PDE essentially means the number of photons the SiPM detected out of the total number of photons produced during the scintillation process, where, for example, the ‘total number’ is ~16000 for a LYSO crystal and a 511 keV gamma photon. Let us presume that hitting each cell is equally probable. The probability of the excitation of one cell is
The parameter of the Poisson process in case of a crystal with a light yield of N:
\lambda=\frac{\mathrm{PDE} \cdot \mathrm{N}}{N_{\mathrm{cells}}}
The probability that a cell is excited by one or two or... many photons:
\sum_{k=1}^{N}\frac{\lambda^k}{k!}\cdot e^{-\lambda}\approx 
\sum_{k=1}^{\infty}\frac{\lambda^k}{k!}\cdot e^{-\lambda} =
e^{-\lambda}\cdot \left( \sum_{k=1}^{\infty}\frac{\lambda^k}{k!} + \frac{\lambda^0}{0!} -1 \right)=
e^{-\lambda}\cdot \left( \sum_{k=0}^{\infty}\frac{\lambda^k}{k!} -1 \right)= 
e^{-\lambda} \left( e^{\lambda} -1 \right)=1-e^{-\lambda}
This is the probability of the excitation of a given cell. Since there are N_{\mathrm{c}} cells, the expected value of the number of the excited cells is
N_{\mathrm{fired cells}}=N_{\mathrm{cells}}\cdot (1-e^{-\frac{\mathrm{PDE} \cdot \mathrm{N}}{N_{\mathrm{cells}}}})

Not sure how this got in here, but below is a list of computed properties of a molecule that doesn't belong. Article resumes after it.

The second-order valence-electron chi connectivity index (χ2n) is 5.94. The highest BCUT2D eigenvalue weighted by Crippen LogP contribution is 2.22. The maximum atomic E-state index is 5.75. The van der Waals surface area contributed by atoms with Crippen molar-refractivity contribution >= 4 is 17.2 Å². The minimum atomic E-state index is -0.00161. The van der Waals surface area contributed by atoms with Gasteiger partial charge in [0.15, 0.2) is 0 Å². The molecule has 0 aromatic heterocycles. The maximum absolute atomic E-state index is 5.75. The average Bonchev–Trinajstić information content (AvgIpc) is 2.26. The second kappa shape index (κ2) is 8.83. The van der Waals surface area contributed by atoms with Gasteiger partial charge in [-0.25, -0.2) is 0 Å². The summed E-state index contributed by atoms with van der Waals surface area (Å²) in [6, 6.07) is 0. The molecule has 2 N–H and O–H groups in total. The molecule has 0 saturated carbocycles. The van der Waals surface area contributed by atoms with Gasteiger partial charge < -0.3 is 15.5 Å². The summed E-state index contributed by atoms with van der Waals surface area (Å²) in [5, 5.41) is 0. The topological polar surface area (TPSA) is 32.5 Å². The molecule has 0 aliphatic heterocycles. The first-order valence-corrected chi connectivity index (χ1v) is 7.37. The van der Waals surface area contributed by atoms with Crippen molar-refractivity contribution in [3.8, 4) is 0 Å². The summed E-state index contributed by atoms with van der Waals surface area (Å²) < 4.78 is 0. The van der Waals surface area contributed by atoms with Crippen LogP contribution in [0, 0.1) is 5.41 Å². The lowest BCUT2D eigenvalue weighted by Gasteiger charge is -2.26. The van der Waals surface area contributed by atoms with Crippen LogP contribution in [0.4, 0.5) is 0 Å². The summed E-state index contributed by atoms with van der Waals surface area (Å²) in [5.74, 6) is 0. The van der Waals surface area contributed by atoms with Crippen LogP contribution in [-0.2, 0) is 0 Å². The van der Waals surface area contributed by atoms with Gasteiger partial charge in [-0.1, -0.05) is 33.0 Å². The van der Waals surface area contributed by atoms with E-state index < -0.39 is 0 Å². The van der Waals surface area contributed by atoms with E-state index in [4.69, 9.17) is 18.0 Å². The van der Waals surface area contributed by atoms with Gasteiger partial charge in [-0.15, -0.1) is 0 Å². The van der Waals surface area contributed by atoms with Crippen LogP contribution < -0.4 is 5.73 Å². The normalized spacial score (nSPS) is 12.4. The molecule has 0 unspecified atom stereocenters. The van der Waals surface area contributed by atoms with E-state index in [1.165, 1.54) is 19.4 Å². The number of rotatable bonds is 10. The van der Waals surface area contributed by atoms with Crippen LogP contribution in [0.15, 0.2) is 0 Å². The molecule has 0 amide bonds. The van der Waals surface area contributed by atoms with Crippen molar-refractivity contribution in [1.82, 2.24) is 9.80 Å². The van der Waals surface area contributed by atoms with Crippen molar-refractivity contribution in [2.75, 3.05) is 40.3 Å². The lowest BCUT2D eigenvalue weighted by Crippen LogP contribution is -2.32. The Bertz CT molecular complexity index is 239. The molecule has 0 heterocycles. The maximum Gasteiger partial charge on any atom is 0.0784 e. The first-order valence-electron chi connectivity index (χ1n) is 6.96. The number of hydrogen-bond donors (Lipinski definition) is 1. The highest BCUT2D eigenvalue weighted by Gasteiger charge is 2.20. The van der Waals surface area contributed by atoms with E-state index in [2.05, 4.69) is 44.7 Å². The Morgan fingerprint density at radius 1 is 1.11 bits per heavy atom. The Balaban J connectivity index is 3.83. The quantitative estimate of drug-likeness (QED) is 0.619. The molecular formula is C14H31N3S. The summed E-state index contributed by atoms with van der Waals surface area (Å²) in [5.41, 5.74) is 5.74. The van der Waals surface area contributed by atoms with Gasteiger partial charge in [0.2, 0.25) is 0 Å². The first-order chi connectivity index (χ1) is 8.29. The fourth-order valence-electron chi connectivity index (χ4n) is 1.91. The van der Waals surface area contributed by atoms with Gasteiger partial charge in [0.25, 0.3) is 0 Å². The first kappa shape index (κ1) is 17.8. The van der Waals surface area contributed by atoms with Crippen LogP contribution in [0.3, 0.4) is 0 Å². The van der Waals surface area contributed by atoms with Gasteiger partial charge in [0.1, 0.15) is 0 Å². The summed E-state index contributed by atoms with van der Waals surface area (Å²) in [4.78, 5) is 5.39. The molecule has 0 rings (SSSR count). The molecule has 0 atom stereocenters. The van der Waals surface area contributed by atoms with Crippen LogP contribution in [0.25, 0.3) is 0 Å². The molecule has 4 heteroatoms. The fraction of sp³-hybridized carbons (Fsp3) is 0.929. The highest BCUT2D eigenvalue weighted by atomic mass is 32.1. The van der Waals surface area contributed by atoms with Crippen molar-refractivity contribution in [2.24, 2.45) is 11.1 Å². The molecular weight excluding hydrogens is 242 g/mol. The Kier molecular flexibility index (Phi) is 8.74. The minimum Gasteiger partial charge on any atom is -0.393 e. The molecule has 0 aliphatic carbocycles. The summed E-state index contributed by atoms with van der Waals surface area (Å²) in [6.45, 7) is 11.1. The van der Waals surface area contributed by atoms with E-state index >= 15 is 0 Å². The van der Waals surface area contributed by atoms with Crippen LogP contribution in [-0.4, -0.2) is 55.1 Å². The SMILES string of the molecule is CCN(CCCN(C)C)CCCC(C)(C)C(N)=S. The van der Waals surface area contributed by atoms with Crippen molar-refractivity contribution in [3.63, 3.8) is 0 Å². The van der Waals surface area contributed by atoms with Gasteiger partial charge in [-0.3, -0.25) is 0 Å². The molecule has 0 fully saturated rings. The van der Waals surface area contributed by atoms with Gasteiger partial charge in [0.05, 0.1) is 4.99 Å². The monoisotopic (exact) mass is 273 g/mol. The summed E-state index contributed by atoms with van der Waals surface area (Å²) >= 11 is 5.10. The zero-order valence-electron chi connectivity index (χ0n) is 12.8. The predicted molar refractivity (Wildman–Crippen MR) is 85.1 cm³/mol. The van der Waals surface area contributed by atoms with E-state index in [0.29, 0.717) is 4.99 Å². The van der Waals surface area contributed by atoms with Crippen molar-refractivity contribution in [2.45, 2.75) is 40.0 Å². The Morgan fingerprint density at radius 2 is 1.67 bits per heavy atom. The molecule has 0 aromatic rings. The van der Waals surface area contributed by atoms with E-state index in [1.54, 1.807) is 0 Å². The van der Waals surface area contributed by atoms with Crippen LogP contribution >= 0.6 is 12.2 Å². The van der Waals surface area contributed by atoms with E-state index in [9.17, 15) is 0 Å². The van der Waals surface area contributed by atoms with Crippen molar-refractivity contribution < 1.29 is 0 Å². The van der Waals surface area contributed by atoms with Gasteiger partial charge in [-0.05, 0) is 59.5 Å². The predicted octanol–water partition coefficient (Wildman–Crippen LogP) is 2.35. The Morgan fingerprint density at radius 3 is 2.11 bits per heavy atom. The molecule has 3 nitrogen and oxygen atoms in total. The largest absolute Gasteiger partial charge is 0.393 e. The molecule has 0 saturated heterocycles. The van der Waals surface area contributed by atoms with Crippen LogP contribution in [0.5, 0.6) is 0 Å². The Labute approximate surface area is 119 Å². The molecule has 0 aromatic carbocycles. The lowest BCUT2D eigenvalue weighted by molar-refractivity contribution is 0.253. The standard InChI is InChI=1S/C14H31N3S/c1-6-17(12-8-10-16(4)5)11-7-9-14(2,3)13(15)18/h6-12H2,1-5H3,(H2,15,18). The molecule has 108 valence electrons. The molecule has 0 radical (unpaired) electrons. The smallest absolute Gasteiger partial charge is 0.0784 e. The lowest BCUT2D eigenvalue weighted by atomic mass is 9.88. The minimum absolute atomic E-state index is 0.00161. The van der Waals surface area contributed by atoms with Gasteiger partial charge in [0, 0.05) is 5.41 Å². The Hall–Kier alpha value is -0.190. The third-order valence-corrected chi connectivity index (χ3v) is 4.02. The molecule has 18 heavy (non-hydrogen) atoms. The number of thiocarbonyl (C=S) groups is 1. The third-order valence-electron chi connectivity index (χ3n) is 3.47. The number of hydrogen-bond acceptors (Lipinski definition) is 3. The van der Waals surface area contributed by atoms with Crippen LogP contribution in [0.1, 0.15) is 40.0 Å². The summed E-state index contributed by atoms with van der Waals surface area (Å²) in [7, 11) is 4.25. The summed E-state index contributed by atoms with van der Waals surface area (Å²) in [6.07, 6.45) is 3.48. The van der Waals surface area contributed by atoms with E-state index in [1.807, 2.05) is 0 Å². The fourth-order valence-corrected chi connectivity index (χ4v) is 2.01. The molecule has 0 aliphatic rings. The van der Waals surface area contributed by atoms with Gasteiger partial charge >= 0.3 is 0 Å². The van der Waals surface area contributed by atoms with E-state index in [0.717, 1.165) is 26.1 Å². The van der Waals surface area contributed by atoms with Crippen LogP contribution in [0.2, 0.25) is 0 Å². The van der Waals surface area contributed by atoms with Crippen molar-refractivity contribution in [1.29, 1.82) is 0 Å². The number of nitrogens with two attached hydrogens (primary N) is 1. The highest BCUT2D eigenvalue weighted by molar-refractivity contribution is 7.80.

This is what we observe when measuring the energy or time resolution, and not the number of photons that hit the cell, so we need to replace the number of photons with this in the formulae. If the number of cells is significantly larger than the number of photons, the value of this is approximately one. However, the SiPM can obviously saturate so we always catch more photons than it is suggested by the resolutions.


The CZT (cadmium-zinc-telluride) is a wide band gap semiconductor (the thermal excitation is 1.5 eV, which causes dark current – the excitation is described by the Arrhenius function –, it operates well at room temperature as well, although it is beneficial if it is cooled a little). Furthermore, it consists of elements with (relatively) high atomic numbers (Z_{Te}=52, Z_{Cd}=48 compared to Z_{Si}=14).
The basic idea is that instead of converting the gamma photons in the scintillation crystal into visible light then getting an electric signal through the photoelectrons generated by the photons reaching the photocathodes, we try to achieve a direct conversion of the gamma photon into an electric signal.
The unit of surface of the CZT is still more expensive than the PMT and its efficiency is low at higher energies (e.g. 511 keV, PET). One advantage is that its energy resolution is very good compared to the PET-scintillation crystal combination (however, it is lower than that of the cooled Ge detectors) and it does not require cooling, at least not liquid nitrogen. The NUCAM3 is a working cardiac SPECT (18.5 x 20.1 cm^2 detector), but there are not many large detectors, since its price per area is still high. The CZT cannot be used in the PET due to its low efficiency, and large surfaces would be needed in gamma cameras and SPECTs.

(Based on the lecture and notes of Péter Major)